Criminal organizations have been using the COVID-19 crisis to strengthen their legitimacy in local communities. According to several news reports, criminal organizations in Latin America have not only been distributing food packages to people in need, but are also enforcing social confinement.
To explore this trend, the Global Initiative Against Transnational Organized Crime (GI-TOC), through the Resilience Fund, partnered with Libera, an NGO based in Italy, to organize a webinar with activists from Mexico, Guatemala, Brazil and Colombia.
Criminal organizations have long since exploited humanitarian emergencies. ‘We know that organized-crime groups are ready to fill the voids left by governments, not only in the form of aid, but also through more refined and sophisticated strategies,’ said Siria Gastelum, Resilience Fund Director at the GI-TOC.
Silber Meza, Director of Iniciativa Sinaloa, highlighted how drug-trafficking organizations and failed security policies have engendered intense violence in Sinaloa, Mexico over the years. According to Meza, the rise of unemployment during the pandemic has attracted many people to criminal organizations. In the webinar, Meza – a beneficiary of the Resilience Fund – discussed how his projects utilize networks of artists, journalists and mothers of missing people to counter the so-called ‘narco culture’ of crime and violence in Sinaloa.
Iduvina Hernandez from Seguridad en Democracia in Guatemala described how the complex criminal landscape in that country involves corrupt political actors and private businesses. She explained how local municipalities and neighbouring communities responded to the absence of a strong governmental response to the pandemic. ‘This physical distancing is a call to activate social networks and solidarity,’ Hernandez urged participants. She highlighted the impact of the America Latina Alternativa Social (ALAS) network, which is facilitated by Libera in Latin America and which consists of 60 organizations in 12 countries.
In Brazil, Alfredo Dorea from the Instituição Beneficente Conceição Macedo (IBCM) in Salvador da Bahia, Brazil, said that he also relied on larger networks and partnering with other civil-society organizations to continue his work amid the pandemic. Dorea also highlighted the plight of the homeless, sex workers and children, who are particularly threatened by violent gangs in Brazil. He further denounced the weak responses of religious and governmental authorities, particularly with regard to sanitary measures.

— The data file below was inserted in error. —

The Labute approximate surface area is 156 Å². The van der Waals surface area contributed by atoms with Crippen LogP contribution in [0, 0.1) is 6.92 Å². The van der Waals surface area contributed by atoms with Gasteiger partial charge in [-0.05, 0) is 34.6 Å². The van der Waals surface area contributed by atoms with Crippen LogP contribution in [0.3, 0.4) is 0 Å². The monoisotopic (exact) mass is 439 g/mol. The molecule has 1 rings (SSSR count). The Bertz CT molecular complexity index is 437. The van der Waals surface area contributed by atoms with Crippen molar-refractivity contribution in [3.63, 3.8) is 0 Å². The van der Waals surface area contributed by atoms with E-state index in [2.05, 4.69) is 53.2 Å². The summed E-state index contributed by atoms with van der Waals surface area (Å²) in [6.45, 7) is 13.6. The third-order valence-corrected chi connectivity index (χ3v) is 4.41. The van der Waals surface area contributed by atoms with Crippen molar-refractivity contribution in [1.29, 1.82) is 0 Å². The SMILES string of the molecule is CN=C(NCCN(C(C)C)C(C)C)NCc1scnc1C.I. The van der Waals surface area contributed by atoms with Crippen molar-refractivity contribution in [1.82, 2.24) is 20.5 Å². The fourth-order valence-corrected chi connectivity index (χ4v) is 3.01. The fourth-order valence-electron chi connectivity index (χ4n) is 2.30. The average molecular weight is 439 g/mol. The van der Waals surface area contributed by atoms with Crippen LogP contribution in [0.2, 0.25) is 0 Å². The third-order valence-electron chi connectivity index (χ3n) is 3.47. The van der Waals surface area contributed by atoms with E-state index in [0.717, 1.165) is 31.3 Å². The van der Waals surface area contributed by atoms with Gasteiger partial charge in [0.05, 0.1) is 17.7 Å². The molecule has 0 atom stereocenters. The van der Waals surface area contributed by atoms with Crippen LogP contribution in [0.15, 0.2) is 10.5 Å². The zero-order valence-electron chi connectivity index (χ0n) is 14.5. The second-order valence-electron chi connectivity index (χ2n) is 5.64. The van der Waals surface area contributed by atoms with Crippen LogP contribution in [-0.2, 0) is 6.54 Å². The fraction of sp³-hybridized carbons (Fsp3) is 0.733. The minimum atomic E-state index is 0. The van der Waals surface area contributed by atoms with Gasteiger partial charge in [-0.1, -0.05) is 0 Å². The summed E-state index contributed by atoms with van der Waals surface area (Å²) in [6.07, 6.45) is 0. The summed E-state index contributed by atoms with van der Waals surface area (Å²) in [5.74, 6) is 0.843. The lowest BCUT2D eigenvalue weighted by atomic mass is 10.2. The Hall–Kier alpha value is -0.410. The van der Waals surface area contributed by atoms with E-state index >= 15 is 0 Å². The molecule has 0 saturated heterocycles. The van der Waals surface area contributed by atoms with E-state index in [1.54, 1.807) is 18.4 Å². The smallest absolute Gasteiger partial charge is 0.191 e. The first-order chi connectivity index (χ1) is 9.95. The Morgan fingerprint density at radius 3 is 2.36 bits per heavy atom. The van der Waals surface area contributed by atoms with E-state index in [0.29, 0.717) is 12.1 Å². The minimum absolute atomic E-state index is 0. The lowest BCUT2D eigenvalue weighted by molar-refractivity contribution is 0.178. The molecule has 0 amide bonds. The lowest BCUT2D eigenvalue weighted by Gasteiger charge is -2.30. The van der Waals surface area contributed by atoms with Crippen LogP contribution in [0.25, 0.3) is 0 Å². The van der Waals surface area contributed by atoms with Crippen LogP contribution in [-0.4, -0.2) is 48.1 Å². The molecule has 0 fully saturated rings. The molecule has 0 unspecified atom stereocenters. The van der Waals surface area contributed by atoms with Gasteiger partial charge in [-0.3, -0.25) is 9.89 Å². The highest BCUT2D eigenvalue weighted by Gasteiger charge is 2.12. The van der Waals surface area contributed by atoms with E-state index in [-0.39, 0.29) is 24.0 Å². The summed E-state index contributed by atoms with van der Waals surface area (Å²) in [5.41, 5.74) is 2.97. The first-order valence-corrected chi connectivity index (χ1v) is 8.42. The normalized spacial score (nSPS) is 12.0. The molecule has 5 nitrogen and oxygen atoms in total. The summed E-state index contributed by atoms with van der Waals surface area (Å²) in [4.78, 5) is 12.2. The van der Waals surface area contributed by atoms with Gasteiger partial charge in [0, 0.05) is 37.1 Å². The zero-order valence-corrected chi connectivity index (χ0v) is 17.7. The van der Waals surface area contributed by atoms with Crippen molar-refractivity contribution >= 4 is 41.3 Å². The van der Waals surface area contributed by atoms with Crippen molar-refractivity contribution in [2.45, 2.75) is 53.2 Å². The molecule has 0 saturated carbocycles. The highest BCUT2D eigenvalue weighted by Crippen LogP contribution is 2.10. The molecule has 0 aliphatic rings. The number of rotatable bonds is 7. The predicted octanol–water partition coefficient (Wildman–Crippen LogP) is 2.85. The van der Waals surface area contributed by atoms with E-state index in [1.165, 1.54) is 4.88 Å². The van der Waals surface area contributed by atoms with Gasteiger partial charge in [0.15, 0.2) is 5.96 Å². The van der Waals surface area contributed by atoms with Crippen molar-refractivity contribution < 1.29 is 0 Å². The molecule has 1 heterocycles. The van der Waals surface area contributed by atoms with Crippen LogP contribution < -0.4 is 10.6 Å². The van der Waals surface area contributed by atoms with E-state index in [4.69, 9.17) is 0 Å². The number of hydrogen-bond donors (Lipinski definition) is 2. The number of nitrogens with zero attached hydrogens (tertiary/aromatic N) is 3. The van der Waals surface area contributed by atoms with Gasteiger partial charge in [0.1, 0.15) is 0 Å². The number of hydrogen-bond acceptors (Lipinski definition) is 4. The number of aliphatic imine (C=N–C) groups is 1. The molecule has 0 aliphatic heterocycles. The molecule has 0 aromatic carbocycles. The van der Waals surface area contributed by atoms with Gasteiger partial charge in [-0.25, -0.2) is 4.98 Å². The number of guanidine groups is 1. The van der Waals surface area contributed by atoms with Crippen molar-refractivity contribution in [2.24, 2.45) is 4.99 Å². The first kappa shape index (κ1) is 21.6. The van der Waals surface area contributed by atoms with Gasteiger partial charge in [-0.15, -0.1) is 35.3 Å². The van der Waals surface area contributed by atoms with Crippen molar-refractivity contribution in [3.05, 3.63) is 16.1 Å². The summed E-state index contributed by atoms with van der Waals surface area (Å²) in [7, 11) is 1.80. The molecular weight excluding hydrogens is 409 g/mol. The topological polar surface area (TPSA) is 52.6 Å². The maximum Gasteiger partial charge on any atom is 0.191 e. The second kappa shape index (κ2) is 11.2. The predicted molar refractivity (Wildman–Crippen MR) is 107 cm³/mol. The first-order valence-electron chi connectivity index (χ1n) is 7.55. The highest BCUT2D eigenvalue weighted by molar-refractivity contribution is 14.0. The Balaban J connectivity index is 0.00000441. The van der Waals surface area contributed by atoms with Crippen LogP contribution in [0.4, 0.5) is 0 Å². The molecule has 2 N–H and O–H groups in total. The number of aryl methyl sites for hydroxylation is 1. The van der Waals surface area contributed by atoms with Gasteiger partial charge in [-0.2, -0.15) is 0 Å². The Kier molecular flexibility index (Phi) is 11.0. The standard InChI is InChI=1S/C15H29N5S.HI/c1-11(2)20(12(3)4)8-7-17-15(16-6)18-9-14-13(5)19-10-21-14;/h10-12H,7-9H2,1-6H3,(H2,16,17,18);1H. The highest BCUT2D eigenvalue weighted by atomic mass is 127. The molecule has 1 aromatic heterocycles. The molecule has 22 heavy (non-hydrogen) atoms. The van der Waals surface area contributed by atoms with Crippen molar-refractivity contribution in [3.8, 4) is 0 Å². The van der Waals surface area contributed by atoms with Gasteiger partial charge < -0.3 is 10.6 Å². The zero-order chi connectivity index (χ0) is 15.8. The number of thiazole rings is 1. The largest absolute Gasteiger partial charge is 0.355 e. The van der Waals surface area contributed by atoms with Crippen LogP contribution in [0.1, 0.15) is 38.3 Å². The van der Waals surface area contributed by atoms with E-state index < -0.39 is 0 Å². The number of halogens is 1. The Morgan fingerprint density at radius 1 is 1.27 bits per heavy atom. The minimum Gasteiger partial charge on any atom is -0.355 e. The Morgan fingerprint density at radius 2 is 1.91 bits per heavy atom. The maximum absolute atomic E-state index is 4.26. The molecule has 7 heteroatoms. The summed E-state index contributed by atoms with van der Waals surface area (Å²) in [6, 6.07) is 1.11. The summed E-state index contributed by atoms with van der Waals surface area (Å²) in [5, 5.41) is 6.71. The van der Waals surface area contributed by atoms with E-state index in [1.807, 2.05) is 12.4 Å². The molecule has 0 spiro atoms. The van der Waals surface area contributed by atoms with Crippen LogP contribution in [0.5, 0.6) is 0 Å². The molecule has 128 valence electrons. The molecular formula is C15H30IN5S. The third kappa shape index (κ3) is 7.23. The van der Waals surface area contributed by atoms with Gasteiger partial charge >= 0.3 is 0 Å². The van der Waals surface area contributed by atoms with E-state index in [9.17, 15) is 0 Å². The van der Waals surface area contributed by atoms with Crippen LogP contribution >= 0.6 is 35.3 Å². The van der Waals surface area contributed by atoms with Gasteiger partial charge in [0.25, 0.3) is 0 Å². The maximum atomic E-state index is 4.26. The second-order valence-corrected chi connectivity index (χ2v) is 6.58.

The webinar concluded with Isabel Zuleta, a 2020 Resilience Fund fellow and spokesperson for Movimiento Rios Vivos. Zuleta’s organization opposes Colombia’s largest hydroelectric project, Hidroituango, which has been linked to environmental controversy and alleged human-rights violations. In her discussion, Zuleta spoke about the consequences of privatizing public services. Institutions have weakened, she said, opening up numerous opportunities for criminal groups and organized crime. ‘Organized crime is at the service of whoever has money, and it is getting stronger during the pandemic. It is at the service of those who want to kill activists and those who want to protect trafficking routes. It’s also available during elections.’
The webinar concluded with participants reflecting on how communities can protect themselves. They agreed on the importance of strengthening civil-society networks during the pandemic. This, they said, could be achieved by engaging in dialogue, sharing knowledge and offering emotional support. Although they are based all over the world, participants observed that they are connected by the challenges they face with their work.